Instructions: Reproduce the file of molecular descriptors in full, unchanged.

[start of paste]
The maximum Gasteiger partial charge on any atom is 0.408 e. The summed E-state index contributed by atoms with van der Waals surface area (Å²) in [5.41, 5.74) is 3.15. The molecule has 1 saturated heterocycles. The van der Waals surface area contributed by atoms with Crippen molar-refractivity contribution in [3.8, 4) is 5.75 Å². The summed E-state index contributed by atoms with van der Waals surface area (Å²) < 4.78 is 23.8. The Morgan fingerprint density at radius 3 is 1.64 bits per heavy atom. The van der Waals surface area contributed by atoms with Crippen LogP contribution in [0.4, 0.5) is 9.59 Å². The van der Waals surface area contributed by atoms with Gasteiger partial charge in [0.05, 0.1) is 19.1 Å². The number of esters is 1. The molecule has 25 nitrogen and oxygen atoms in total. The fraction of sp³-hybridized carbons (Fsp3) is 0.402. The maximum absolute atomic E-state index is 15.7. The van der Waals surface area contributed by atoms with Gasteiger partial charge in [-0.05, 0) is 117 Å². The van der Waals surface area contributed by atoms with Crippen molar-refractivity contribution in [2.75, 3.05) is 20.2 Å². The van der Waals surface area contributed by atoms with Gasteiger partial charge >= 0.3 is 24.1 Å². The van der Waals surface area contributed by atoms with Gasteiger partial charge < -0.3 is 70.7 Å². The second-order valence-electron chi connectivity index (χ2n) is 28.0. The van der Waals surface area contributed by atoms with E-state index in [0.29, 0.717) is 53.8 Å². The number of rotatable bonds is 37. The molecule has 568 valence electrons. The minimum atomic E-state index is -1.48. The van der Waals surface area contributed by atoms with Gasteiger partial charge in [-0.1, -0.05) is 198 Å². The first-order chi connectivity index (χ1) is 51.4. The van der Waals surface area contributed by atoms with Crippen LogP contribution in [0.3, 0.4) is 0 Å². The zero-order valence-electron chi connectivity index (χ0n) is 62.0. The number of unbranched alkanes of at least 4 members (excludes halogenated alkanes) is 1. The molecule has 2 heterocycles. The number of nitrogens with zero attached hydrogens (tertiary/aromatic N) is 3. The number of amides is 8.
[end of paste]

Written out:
The maximum Gasteiger partial charge on any atom is 0.408 e. The summed E-state index contributed by atoms with van der Waals surface area (Å²) in [5.41, 5.74) is 3.15. The molecule has 1 saturated heterocycles. The van der Waals surface area contributed by atoms with Crippen molar-refractivity contribution in [3.8, 4) is 5.75 Å². The summed E-state index contributed by atoms with van der Waals surface area (Å²) < 4.78 is 23.8. The Morgan fingerprint density at radius 3 is 1.64 bits per heavy atom. The van der Waals surface area contributed by atoms with Crippen LogP contribution in [0.4, 0.5) is 9.59 Å². The van der Waals surface area contributed by atoms with Gasteiger partial charge in [0.05, 0.1) is 19.1 Å². The number of esters is 1. The molecule has 25 nitrogen and oxygen atoms in total. The fraction of sp³-hybridized carbons (Fsp3) is 0.402. The maximum absolute atomic E-state index is 15.7. The van der Waals surface area contributed by atoms with Gasteiger partial charge in [-0.05, 0) is 117 Å². The van der Waals surface area contributed by atoms with Crippen molar-refractivity contribution in [2.75, 3.05) is 20.2 Å². The van der Waals surface area contributed by atoms with Gasteiger partial charge >= 0.3 is 24.1 Å². The van der Waals surface area contributed by atoms with Gasteiger partial charge < -0.3 is 70.7 Å². The second-order valence-electron chi connectivity index (χ2n) is 28.0. The van der Waals surface area contributed by atoms with E-state index in [0.29, 0.717) is 53.8 Å². The number of rotatable bonds is 37. The molecule has 568 valence electrons. The minimum atomic E-state index is -1.48. The van der Waals surface area contributed by atoms with Gasteiger partial charge in [-0.1, -0.05) is 198 Å². The first-order chi connectivity index (χ1) is 51.4. The van der Waals surface area contributed by atoms with Crippen LogP contribution in [0.3, 0.4) is 0 Å². The zero-order valence-electron chi connectivity index (χ0n) is 62.0. The number of unbranched alkanes of at least 4 members (excludes halogenated alkanes) is 1. The molecule has 2 heterocycles. The number of nitrogens with zero attached hydrogens (tertiary/aromatic N) is 3. The number of amides is 8.